Second, when you inevitably move the previous generation cards out of the high-end section, you need to directly compare them to the cards that cost the same amount of money. We all know that buying a $500 6800-Ultra is a terrible deal, heck even buying a 7800GTX is a terrible deal. Those cards were replaced by faster cards but didn't drop in price, so it's an easy call. The $160 X850XT is NOT an easy call. I am under the impression that while giving up SM3 support, it is probably faster overall than the current generation cards at the $160 price point, but I don't know for sure since it isn't normally included in reviews of modern games anymore, and the new cards don't normally get reviewed under the older games I can look up X850XT scores for. I think a direct comparison between last-gen and present-gen cards is warranted when the older cards have actually dropped considerably in price to match the prices of their current-gen performance equivalents.
    Reply
  • AGAC - Monday, May 29, 2006 - link

    My system was upgraded about one and half year ago and it´s going to remain as it is since the video subsystem is not just about framerates. Thanks to DRM schemes of tomorrow, no video card of today can legaly playback HD content. So, it´s a waiting game for me.

    BTW, does anyone knows about those phony claims made by ATI regarding HDCP compliant video cards?

    And I am not talking about HDMI on video cards. As far as I know, DVI can be HDCP compliant, so that is not much of a chalenge in terms of R&D.
    Reply
  • JarredWalton - Monday, May 29, 2006 - link

    You need an HDCP chip on the card, and while it is possible, no one has done it yet with ATI chips (AFAIK). They are "HDCP compatible" but not "HDCP enabled". :| Reply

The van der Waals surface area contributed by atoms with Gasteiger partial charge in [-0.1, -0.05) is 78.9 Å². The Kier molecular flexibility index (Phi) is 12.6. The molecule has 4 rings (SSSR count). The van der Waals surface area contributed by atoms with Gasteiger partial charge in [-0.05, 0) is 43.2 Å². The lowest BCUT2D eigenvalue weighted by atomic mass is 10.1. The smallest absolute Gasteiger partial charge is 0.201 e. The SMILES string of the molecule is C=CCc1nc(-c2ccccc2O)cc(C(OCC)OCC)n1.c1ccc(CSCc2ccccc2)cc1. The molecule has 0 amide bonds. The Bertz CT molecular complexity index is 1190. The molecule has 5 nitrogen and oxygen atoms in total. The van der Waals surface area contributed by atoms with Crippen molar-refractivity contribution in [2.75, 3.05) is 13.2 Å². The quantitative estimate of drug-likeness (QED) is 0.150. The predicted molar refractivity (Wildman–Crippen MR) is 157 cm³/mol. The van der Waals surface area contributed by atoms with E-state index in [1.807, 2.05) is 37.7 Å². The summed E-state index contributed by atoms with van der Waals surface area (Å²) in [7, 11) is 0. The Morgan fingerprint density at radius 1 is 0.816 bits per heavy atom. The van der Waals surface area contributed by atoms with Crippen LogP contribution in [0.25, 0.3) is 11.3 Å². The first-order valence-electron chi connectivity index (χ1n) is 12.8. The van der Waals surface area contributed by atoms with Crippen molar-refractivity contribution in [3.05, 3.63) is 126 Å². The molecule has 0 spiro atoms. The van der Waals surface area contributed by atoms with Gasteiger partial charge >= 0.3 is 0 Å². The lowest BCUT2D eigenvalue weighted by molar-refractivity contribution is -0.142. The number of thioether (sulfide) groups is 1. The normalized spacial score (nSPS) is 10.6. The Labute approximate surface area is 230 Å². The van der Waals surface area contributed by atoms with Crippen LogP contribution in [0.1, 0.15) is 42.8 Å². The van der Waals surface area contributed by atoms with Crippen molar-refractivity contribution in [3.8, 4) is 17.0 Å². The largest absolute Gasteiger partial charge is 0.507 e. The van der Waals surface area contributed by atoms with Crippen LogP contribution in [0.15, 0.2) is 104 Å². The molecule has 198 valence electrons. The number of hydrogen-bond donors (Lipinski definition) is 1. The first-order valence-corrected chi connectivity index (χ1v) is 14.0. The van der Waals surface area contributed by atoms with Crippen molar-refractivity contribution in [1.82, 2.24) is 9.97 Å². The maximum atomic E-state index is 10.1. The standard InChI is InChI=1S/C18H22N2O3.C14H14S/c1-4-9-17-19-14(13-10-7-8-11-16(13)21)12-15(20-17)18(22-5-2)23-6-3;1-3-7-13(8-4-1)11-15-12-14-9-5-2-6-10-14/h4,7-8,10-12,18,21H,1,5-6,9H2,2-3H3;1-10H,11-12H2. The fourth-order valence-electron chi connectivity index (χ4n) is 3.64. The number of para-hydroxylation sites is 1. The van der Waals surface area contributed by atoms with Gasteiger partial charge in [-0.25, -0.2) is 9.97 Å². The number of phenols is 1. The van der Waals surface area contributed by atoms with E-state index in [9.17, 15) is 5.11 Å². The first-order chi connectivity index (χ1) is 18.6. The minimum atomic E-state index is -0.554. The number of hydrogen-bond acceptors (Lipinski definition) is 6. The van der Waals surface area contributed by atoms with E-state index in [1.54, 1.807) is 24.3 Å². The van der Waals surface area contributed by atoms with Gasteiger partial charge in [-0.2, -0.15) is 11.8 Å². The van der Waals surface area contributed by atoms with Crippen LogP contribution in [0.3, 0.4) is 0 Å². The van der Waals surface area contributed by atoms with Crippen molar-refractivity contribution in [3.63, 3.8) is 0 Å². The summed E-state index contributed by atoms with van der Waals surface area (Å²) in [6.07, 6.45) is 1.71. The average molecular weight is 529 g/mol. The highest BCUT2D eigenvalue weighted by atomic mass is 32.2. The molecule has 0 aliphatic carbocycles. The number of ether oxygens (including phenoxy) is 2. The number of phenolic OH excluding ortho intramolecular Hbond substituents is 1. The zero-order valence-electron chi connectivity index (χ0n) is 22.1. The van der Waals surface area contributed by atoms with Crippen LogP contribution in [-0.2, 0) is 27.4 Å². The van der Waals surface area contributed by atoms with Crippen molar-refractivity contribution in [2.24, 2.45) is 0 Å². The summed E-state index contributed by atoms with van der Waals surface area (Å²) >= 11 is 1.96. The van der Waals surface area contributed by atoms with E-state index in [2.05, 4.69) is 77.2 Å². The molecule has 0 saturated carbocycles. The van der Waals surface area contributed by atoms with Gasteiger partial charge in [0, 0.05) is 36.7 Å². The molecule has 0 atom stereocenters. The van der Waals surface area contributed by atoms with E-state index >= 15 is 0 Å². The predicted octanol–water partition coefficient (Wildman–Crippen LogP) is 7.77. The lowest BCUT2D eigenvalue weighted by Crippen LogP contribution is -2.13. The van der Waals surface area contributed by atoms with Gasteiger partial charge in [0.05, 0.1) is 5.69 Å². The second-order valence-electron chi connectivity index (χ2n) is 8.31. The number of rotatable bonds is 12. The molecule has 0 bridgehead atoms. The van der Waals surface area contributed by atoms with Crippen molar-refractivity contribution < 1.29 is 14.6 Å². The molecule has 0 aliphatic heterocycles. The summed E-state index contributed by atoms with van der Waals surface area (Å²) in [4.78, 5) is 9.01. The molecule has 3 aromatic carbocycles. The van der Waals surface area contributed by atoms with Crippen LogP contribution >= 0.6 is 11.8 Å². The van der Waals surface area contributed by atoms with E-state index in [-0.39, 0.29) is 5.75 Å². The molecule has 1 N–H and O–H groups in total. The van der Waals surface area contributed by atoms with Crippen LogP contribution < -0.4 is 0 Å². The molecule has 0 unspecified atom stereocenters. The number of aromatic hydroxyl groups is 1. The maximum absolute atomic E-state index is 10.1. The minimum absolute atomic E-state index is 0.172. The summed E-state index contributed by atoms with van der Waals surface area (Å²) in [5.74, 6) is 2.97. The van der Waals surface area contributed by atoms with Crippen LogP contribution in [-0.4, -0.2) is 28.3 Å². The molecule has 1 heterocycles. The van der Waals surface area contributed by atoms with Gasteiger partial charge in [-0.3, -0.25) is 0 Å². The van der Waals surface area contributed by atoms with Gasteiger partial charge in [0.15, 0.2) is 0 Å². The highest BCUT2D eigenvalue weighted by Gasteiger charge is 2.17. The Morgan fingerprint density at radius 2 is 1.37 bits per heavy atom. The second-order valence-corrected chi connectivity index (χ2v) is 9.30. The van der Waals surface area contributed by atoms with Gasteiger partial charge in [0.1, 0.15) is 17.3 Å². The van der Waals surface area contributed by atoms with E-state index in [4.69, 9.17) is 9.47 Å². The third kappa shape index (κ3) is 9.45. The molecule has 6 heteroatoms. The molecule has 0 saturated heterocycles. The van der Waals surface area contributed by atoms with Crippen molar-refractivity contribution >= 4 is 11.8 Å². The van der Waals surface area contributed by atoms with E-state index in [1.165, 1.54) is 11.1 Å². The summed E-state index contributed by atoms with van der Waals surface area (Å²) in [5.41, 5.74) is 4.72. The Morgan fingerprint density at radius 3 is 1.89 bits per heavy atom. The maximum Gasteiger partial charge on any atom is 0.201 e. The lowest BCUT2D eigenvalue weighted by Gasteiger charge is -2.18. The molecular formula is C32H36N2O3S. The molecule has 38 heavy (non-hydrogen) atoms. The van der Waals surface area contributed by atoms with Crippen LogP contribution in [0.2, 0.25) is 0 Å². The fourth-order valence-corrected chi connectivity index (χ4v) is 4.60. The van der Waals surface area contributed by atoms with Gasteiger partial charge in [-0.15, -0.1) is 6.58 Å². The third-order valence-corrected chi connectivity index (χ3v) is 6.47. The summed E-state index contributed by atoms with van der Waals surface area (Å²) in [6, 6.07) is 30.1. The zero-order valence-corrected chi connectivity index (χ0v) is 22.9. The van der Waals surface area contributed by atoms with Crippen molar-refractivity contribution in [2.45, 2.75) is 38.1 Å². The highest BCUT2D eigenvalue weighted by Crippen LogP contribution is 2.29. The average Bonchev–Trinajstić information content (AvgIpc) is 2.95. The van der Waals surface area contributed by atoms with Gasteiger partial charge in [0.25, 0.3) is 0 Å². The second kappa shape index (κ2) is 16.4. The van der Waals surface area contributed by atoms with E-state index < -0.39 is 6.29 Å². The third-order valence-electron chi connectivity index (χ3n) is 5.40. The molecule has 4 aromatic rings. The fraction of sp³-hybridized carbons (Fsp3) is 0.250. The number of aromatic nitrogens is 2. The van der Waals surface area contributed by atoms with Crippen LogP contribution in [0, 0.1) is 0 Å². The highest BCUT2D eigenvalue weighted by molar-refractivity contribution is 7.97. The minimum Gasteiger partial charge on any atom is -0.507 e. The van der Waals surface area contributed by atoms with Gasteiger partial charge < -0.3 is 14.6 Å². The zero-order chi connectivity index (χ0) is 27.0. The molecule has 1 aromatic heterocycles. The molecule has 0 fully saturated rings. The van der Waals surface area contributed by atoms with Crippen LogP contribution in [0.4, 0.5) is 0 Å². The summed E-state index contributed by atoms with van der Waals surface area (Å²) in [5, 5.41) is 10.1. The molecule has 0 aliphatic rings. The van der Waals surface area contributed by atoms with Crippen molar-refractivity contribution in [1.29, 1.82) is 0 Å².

• lafchiev - Monday, May 29, 2006 - link

    "Previous tests showed that NVIDIA's budget cards were slightly faster than ATI's budget cards, but mostly it's a non-issue. "
    I thought that X1300 was ever more powrfull than the 7300 or 6200 ones.
    Let see in the Anand review from 20 february:
    Battlefield2 performance 1024x768:
    X1300:24.2 fps
    NV7300GS: 18.2 fps

    Half Life 2 performance 1024x768:
    X1300:27.2 fps
    NV7300GS: 23.8 fps

    Quake 4 performance 1024x768:
    X1300:30 fps
    NV7300GS: 25.6 fps

    Overall NV7300GS is MUCH less performant than X1300
    and this changes everything in the budget cards comparison.
    Hi
    Ico
    Reply
  • JarredWalton - Monday, May 29, 2006 - link

    I was thinking X300 vs. 6200 - I'll clarify that. X1300 is still pitifully slow for gaming (as is the 7300). Reply
  • tential2 - Sunday, May 28, 2006 - link

    I am not sure but I cant seem to find any decent review on this website on the 7600GT and 6600GT. They are closely priced but as you said in the article the 6600T was a very popular card. As a result I am not sure whether to buy another 6600GT and try and go SLI or buy a 7600GT. Which gives more performance? I found a few benches but many of them showed SLI giving no performance benefits. I was wondering what the benefits of SLI 6600GT are over the 7600GT. Reply
  • JarredWalton - Monday, May 29, 2006 - link

    7600 GT is generally a bit faster than 6800 GS/GT, so if you have benches of 6600GT SLI vs. 6800 GT you can draw some conclusions. If it were me, I'd take 7600 GT over 6600 GT SLI in a heartbeat. Two cards is a high-end option only, IMO. Don't bother with SLI until you're at least looking at 7900 GT. Reply
  • tential2 - Monday, June 05, 2006 - link

    It still would be nice to have a review on it. Also on Crossfire since I have seen nothing on upgrading with crossfire. It would be nice to buy a x1600XT knowing I could buy a later ATI card at anytime and run crossfire. It seems that has been largely neglected by reviewers and just people in genreal. I'm not even sure if Crossfire supports different cards anymore actually. Reply